Research Publications and Outputs
https://hdl.handle.net/2123/28510
Thu, 10 Oct 2024 08:19:35 GMT2024-10-10T08:19:35ZThe Online Shortest Path Problem: Learning Travel Times Using a Multiarmed Bandit Framework
https://hdl.handle.net/2123/32973
The Online Shortest Path Problem: Learning Travel Times Using a Multiarmed Bandit Framework
Lagos, Tomas; Auad, Ramon; Lagos, Felipe
In the age of e-commerce, logistics companies often operate within extensive road networks without accurate knowledge of travel times for their specific fleet of vehicles. Moreover, millions of dollars are spent on routing services that fail to accurately capture the unique characteristics of the drivers and vehicles of the companies. In this work, we address the challenge faced by a logistic operator with limited travel time information, aiming to find the optimal expected shortest path between origin-destination pairs. We model this problem as an online shortest path problem, common to many lastmile routing settings; given a graph whose arcs’ travel times are stochastic and follow an unknown distribution, the objective is to find a vehicle route of minimum travel time from an origin to a destination. The planner progressively collects travel condition data as drivers complete their routes. Inspired by the combinatorial multiarmed bandit and kriging literature, we propose three methods with distinct features to effectively learn the optimal shortest path, highlighting the practical advantages of incorporating spatial correlation in the learning process. Our approach balances exploration (improving estimates for unexplored arcs) and exploitation (executing the minimum expected time path) using the Thompson sampling algorithm. In each iteration, our algorithm executes the path that minimizes the expected travel time based on data from a posterior distribution of the speeds of the arcs. We conduct a computational study comprising two settings: a set of four artificial instances and a real-life case study. The case study uses empirical data of taxis in the 17-km-radius area of the center of Beijing, encompassing Beijing’s “5th Ring Road.” In both settings, our algorithms demonstrate efficient and effective balancing of the exploration-exploitation trade-off.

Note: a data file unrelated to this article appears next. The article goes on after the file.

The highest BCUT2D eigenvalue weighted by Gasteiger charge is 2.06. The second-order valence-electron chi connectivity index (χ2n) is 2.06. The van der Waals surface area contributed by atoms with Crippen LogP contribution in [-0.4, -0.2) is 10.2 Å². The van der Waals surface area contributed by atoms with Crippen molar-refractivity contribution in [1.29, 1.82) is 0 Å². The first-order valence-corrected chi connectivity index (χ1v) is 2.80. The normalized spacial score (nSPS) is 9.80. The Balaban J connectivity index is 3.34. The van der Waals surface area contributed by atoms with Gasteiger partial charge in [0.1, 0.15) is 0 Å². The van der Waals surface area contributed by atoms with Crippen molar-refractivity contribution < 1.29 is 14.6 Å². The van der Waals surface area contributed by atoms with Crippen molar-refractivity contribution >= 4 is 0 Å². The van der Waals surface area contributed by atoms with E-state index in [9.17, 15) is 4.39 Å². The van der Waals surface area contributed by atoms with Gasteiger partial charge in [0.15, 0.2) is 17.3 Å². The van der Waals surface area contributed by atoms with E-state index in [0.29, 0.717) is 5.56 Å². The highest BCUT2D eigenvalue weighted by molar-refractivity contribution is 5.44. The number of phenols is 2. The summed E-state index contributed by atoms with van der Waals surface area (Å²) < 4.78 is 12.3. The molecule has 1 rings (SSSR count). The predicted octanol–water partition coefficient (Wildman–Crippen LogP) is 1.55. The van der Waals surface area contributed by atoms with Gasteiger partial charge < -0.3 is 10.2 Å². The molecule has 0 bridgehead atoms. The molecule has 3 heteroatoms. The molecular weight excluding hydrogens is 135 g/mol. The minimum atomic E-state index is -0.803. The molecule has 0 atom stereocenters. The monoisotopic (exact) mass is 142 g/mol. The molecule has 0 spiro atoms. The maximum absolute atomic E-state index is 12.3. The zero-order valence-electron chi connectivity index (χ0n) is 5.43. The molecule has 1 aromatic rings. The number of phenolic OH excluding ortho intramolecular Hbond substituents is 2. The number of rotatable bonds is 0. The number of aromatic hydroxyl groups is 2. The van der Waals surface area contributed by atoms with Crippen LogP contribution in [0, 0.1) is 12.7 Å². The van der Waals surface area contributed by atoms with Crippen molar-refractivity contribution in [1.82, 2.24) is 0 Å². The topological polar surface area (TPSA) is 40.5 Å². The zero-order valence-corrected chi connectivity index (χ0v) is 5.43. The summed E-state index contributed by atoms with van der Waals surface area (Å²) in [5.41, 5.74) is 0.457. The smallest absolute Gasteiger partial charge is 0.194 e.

Mon, 01 Jan 2024 00:00:00 GMThttps://hdl.handle.net/2123/329732024-01-01T00:00:00ZClosed-Form Solutions for Distributionally Robust Inventory Management: A Controlled Relaxation Method
https://hdl.handle.net/2123/30290
Closed-Form Solutions for Distributionally Robust Inventory Management: A Controlled Relaxation Method
Li, Zhaolin; Qi (Grace), Fu; Chung-Piaw, Teo
When only the moments (mean, variance or t-th moment) of the underline distribution are known, a variety